It’s only my first time in these parts, but already I can understand the deep, magnetic sense of connection that draws people back here again and again. Upon passing through the elk antler arch at Jackson Hole Airport (the only U.S. airport located within a national park, incidentally), I soon began to feel the charm of a place that hasn’t been flattened out by plastic predictability. Even with lingering smoke from the latest Western fires imposing a thin pall, the capacity for this landscape to inspire awe was undimmed.

With its marriage of valley and dramatic, looming scarps, it’s obvious how the Jackson Hole area beckoned as an ideal spot to make music. The Grand Teton Music Festival opened on 2 July, following the all-too-familiar hiatus, and is now into Week 4 of a seven-week season — which also marks the Festival’s 60th anniversary.

Last night I began with the first of the week’s offerings, a chamber music evening at Walk Hall, GTMF’s home performance space. It was decently attended, taking into account the reduced-capacity seating plan and a sudden shift in mask policy. (Just last night, in the wake of the new CDC announcement, the official recommendation switched to suggesting that vaccinated and unvaccinated people both wear masks indoors.)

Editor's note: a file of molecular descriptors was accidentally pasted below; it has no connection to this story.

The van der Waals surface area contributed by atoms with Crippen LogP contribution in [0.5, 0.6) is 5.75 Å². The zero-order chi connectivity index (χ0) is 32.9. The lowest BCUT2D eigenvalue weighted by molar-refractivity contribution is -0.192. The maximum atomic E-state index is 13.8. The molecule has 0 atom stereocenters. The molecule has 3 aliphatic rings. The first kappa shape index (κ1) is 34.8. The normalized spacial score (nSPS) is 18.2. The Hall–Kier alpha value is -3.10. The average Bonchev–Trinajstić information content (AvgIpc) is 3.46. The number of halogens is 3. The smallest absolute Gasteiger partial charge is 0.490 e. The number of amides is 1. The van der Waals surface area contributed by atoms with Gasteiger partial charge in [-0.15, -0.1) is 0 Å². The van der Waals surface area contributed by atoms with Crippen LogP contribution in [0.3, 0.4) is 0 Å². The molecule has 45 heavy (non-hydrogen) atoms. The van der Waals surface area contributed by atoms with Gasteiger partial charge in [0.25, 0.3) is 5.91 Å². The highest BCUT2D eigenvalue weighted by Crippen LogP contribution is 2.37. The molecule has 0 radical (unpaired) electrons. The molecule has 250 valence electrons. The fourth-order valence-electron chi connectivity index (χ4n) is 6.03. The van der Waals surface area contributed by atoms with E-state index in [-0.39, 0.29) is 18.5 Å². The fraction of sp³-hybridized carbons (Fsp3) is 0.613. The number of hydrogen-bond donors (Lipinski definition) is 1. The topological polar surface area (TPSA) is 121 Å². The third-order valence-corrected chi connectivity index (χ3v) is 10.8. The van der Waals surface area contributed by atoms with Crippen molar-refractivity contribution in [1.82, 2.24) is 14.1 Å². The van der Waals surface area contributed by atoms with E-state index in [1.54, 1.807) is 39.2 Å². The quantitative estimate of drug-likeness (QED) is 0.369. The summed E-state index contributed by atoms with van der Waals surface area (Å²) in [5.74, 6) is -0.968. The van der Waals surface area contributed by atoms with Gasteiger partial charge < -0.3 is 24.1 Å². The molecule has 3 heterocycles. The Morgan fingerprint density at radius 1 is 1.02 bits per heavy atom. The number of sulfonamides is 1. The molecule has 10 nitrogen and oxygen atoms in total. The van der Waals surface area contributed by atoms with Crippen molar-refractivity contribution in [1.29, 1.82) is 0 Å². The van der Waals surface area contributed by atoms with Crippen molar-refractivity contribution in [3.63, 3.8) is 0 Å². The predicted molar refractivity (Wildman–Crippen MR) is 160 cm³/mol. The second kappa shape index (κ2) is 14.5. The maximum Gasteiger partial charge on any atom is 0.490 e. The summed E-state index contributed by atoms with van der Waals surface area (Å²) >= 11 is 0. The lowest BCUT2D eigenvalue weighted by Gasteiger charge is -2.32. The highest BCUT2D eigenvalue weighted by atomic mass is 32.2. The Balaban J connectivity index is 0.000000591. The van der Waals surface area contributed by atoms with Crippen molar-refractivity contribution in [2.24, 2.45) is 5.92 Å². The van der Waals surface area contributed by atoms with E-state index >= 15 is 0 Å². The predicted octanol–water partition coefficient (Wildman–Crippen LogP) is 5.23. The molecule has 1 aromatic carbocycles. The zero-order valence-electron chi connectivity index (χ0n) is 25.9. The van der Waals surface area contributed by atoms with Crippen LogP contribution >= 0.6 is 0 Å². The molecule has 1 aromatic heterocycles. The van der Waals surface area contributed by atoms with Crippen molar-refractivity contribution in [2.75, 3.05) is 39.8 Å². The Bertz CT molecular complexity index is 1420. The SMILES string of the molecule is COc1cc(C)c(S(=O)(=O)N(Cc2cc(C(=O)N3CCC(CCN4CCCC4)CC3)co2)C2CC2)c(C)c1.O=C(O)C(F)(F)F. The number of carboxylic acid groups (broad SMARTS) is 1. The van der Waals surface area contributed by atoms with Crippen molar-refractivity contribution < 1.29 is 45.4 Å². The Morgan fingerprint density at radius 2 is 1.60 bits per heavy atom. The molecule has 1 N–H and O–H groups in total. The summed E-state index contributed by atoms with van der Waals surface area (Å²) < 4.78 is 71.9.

Part of a series curated — and engagingly introduced by — Adelle Eslinger Runnicles, the concert presented a flavorful sampling of periods and instrumental formations, starting with a transcription by Phil Brink for low brass of J.S. Bach’s D minor Chaconne from the Partita No. 2 for solo violin (Michael Mulcahy, trombone; Jared Rodin, trombone; Craig Mulcahy, trombone; Jay Evans, trombone; JáTtik Clark, tuba). The Baroque fondness for transcription aside, Bach’s masterpiece sounded of a different era — not Romantic exactly, but funereal, ritualistic, the opening to new vistas in the later variations remarkably fluid and gentle.